If you go back and look at articles making predictions about legal technology at the end of 2008 and the beginning of 2009, you’ll notice that most, if not all, of them made one or more references to collaboration technologies. Since the beginning of 2009, the changes brought about by our economic situation have accelerated the move to collaboration technologies. The most obvious example at most organizations is the reduction in travel budgets and how that has renewed interest in all forms of conferencing. As I write this, we wonder about swine flu and pandemics. There is no question that this, too, will place more emphasis on online collaboration.
New features added to programs almost invariably involve collaboration and interest in Microsoft SharePoint among both large and small firms continues to be high. Perhaps most important, however, is the growing sense that email may be broken as a tool or platform to use when working together because of its limitations as a platform to exchange large documents, the difficulty we have in keeping track of the working draft and all relevant discussions in email threads, and the sheer volume of email coming into most people’s inboxes.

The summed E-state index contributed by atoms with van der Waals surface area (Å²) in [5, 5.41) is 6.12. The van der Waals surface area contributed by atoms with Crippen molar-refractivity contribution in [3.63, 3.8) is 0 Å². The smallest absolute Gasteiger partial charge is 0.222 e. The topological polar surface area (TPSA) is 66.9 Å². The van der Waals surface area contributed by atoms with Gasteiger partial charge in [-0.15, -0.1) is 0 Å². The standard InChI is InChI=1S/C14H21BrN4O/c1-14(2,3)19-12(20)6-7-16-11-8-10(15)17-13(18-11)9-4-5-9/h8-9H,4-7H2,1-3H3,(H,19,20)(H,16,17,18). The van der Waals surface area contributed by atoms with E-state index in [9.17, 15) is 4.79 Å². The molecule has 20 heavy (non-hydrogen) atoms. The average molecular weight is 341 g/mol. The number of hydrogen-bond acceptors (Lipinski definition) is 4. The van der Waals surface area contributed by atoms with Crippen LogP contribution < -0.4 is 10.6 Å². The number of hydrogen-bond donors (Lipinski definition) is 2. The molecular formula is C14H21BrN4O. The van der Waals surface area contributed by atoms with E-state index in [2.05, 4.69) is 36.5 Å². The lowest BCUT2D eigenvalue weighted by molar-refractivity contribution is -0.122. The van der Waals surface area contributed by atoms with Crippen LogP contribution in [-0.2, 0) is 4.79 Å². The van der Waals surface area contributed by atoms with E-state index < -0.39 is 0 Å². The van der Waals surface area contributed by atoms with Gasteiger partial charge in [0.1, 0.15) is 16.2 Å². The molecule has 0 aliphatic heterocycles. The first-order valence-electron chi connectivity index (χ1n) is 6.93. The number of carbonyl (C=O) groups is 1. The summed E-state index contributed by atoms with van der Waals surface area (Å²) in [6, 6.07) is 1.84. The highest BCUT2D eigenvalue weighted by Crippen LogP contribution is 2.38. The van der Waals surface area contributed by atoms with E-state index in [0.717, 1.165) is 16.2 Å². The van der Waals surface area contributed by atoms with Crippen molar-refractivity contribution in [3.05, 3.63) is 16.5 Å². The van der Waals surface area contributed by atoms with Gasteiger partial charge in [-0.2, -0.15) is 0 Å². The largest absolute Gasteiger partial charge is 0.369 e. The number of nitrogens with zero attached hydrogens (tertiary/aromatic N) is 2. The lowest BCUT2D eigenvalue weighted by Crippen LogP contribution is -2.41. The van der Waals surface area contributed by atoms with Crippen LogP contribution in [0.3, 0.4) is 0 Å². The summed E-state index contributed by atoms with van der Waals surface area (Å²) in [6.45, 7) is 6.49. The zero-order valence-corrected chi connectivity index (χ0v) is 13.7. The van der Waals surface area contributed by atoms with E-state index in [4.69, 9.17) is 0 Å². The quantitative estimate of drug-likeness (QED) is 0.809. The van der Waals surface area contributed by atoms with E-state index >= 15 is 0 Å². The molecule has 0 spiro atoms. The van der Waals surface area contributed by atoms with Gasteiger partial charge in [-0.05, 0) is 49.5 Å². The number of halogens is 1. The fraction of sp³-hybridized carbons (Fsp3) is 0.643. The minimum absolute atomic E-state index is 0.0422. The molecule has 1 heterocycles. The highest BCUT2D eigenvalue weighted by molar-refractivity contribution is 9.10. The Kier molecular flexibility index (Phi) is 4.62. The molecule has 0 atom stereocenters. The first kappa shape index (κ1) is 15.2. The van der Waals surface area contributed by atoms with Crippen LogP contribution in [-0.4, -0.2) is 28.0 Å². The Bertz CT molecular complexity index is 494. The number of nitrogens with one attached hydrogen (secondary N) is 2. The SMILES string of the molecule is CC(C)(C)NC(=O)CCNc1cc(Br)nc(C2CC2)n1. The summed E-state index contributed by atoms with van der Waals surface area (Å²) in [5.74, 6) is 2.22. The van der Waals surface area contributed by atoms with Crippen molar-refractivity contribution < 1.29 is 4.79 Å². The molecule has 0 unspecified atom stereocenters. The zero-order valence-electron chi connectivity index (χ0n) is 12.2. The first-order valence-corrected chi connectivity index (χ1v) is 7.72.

What to Do. I always recommend starting with a simple “audit” of how you are collaborating now and determine how you might better collaborate with others by using collaboration features of programs you already have or free collaboration tools. Look at alternatives to email, especially for simple tasks like sending large files (e.g., YouSendIt.com). Experiment with some of the web 2.0 tools – Google Apps is an easy place to start. And, of course, ask your clients how you can make it easier for them to work together with you.
9. A Potpourri of Predictions . In “down” technology years, I have always argued that innovative lawyers and firms can greatly widen the gap between themselves and those who stand still. Similarly, firms feeling that they have fallen behind can catch up to or even leapfrog today’s leaders by making a concerted effort in down years. In 2009, the retrenchment will be so great that I don’t expect to see a lot of innovation or investment. But the opportunity is definitely there.